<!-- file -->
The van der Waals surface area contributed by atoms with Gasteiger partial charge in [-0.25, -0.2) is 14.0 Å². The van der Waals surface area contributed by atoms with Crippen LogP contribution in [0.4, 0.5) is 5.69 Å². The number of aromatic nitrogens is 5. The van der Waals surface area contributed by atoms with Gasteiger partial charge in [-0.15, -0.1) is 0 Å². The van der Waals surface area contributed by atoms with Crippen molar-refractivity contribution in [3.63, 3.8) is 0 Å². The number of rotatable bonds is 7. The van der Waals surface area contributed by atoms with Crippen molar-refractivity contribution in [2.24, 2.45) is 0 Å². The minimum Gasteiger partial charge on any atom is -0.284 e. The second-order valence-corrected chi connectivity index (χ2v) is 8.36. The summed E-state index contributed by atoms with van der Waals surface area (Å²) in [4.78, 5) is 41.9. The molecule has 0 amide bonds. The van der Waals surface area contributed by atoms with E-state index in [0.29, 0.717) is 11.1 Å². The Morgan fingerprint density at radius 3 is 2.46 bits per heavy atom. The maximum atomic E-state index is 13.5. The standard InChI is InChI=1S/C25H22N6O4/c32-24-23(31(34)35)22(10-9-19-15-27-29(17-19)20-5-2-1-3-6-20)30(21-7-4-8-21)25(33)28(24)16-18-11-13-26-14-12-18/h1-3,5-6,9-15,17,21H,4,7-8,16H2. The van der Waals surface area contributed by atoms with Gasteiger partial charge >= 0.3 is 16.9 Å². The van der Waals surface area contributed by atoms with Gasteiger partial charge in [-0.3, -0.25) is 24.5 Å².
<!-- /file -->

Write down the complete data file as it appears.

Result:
The van der Waals surface area contributed by atoms with Gasteiger partial charge in [-0.25, -0.2) is 14.0 Å². The van der Waals surface area contributed by atoms with Crippen LogP contribution in [0.4, 0.5) is 5.69 Å². The number of aromatic nitrogens is 5. The van der Waals surface area contributed by atoms with Gasteiger partial charge in [-0.15, -0.1) is 0 Å². The van der Waals surface area contributed by atoms with Crippen molar-refractivity contribution in [3.63, 3.8) is 0 Å². The number of rotatable bonds is 7. The van der Waals surface area contributed by atoms with Crippen molar-refractivity contribution in [2.24, 2.45) is 0 Å². The minimum Gasteiger partial charge on any atom is -0.284 e. The second-order valence-corrected chi connectivity index (χ2v) is 8.36. The summed E-state index contributed by atoms with van der Waals surface area (Å²) in [4.78, 5) is 41.9. The molecule has 0 amide bonds. The van der Waals surface area contributed by atoms with E-state index in [0.29, 0.717) is 11.1 Å². The Morgan fingerprint density at radius 3 is 2.46 bits per heavy atom. The maximum atomic E-state index is 13.5. The standard InChI is InChI=1S/C25H22N6O4/c32-24-23(31(34)35)22(10-9-19-15-27-29(17-19)20-5-2-1-3-6-20)30(21-7-4-8-21)25(33)28(24)16-18-11-13-26-14-12-18/h1-3,5-6,9-15,17,21H,4,7-8,16H2. The van der Waals surface area contributed by atoms with Gasteiger partial charge >= 0.3 is 16.9 Å². The van der Waals surface area contributed by atoms with Gasteiger partial charge in [-0.3, -0.25) is 24.5 Å².